have no doubt that my state-of-the-art PIC 16F can do it.
> Anyway, I don't think I *need* a higher end pic, these pics work fine
> for what I need to do. I just need an accurate math library. If my 20
> year old hp rpn calculator can accurately compute trig functions, I
> have no doubt that my state-of-the-art PIC 16F can do it.
I have little doubt that it can do it, but you wanted to know how you
can make it do it -- efficiently :)
So here's what I see as options (which definitely are not all possible
ones):
- Make sure you don't have an error in your experiment with the HiTech
doubles that returned the wrong value.
- Fix the HiTech library.
- Use the Microchip library (AFAIK they have a floating point lib in
assembly) and integrate that with your HiTech build (not easy, but not
impossible either).
- Write your own library.
The thing is that it's rather rare that someone uses floating point on a
16F. I'm using the HiTech compiler, and it works well for me, but I
haven't used floating point math at all on a PIC.
solarwind wrote:
> Does anyone know of a good C math library for 8 bit PICs (PIC16F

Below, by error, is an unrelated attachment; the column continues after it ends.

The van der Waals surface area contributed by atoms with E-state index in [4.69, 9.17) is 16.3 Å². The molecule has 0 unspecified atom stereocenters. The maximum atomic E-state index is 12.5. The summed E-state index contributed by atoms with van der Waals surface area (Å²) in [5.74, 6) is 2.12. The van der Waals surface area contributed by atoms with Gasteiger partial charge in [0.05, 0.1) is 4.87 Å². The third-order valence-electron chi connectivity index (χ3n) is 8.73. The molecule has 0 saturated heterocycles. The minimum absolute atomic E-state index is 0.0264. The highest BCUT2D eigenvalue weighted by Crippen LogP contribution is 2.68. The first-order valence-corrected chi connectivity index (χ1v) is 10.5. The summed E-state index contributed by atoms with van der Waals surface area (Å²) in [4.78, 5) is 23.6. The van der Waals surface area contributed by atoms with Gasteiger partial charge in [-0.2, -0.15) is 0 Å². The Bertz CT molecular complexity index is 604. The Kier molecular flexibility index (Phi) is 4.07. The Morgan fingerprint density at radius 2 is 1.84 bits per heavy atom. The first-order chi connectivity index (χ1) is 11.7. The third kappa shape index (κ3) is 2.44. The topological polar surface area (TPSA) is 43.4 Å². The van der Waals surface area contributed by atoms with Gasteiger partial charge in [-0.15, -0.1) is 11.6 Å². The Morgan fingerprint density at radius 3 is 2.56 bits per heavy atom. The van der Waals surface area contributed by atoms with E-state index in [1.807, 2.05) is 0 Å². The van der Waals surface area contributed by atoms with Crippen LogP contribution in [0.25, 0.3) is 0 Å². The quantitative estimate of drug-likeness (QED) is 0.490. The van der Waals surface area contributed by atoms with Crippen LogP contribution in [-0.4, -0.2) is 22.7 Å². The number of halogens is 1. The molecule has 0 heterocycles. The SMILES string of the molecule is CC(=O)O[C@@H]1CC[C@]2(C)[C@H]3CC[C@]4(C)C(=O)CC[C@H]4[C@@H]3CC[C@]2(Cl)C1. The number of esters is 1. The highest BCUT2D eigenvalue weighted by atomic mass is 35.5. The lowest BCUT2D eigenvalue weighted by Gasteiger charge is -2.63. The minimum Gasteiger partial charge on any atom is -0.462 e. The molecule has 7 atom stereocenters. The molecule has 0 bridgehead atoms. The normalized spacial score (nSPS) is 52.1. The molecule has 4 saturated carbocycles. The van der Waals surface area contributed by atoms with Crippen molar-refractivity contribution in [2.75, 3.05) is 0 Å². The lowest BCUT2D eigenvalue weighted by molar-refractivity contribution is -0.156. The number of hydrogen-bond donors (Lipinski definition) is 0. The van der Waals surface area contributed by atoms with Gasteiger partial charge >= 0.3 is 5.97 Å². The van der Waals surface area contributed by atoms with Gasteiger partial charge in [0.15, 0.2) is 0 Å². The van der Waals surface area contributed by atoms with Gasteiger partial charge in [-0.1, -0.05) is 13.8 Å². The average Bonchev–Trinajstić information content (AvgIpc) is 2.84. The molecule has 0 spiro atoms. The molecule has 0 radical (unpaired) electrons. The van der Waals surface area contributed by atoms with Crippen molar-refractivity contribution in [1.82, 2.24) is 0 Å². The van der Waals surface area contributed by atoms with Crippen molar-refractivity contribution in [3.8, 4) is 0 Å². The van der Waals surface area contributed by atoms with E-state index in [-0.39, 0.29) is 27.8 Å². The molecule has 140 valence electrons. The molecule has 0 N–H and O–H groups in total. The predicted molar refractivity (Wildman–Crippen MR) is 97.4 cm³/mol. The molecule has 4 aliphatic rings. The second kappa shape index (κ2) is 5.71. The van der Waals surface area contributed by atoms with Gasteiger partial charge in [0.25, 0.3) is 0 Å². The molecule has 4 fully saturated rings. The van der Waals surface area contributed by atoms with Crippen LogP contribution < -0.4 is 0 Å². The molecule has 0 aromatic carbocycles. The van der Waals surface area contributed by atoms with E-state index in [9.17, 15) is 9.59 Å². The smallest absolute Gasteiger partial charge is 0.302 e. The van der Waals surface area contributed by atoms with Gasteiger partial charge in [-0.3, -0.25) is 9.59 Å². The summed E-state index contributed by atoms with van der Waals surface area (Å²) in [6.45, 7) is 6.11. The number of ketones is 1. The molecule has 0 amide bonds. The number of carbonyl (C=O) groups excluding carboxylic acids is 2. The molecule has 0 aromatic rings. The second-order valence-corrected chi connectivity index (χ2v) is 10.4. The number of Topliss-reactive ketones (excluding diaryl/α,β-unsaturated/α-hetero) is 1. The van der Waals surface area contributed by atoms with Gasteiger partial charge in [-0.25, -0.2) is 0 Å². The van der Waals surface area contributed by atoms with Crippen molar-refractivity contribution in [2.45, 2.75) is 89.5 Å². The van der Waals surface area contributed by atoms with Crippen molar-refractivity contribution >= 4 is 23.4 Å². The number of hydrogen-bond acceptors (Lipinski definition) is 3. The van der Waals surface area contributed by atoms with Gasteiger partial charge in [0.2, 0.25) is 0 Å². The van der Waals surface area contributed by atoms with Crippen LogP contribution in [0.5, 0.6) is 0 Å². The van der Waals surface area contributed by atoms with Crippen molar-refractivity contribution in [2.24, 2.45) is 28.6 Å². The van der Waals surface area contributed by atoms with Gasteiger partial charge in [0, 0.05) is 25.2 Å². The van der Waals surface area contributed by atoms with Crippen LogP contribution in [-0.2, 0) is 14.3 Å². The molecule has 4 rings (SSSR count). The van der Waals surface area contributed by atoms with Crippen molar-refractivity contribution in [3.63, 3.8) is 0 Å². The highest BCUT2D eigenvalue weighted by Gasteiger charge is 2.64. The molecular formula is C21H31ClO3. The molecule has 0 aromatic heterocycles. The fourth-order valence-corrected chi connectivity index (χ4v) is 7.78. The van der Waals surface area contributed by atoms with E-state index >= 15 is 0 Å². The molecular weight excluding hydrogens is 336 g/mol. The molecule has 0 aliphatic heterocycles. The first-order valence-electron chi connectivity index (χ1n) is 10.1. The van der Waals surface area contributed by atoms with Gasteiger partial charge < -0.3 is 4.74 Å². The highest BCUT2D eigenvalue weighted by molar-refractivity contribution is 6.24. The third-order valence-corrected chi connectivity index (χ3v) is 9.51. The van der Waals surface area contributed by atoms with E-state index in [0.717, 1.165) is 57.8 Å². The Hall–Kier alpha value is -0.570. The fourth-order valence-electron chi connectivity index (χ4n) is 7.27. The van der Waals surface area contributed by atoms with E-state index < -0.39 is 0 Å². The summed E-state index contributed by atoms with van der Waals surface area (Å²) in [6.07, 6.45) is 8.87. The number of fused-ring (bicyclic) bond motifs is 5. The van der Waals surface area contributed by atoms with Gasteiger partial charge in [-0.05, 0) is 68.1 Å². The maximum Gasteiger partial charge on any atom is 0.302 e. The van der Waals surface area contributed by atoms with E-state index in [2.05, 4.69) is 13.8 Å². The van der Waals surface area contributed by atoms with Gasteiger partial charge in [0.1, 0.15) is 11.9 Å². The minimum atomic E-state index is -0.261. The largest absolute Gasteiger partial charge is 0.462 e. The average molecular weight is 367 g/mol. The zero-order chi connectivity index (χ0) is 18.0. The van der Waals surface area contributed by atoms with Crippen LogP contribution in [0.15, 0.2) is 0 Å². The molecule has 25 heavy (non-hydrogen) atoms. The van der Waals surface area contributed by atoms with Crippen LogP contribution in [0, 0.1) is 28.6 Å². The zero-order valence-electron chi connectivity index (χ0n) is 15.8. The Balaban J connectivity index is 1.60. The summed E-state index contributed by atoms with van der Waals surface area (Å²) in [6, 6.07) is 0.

> type)? The ones HI-TECH C provides are a bit strange. The sine values
> that the sin function calculates are a bit off. My calculators and
> computers are all giving the right answer, but the HI-TECH library is
> only accurate to about three decimal places.
For what a PIC is usualy used for, that might very well
be enough. It's a precision vs. performance trade-off.
> After that, the numbers
> don't match my calculator and my computer. I looked at the source code
> for sine and it *looks* like they're using the CORDIC algorithm. I
> thought that (after reading various articles on the Internet) that
> most calculators use CORDIC to compute sine. So shouldn't my
> calculator and HI-TECH be giving the same answer? I'm building a
> calculator, so I want my math functions to be giving the right values.
>
> If anyone has any answers to explain this anomaly...
Probably design trade-offs. The libs probably has enought
precision for the common uses of a PIC processor. A "calculator"
is a very special case and I'd guess that you have to write
your own math functions the get the precision you need.
> or any links to
> other math libraries, I would really appreciate it.
>
> I tried to look through uClibc but their library is HUGE and designed
> for 32 bit architectures I believe. It would take wayyyyy too long to
> strip out the useful bits from their library. Same with other
> libraries I've looked at.
>
On Dec 30, 2008, at 2:43 AM, Jan-Erik Soderholm wrote:
>> but the HI-TECH library is
>> only accurate to about three decimal places.
>
> For what a PIC is usualy used for, that might very well
> be enough. It's a precision vs. performance trade-off.
That sounds about right. HI-TECH defaults to 24bit floats for both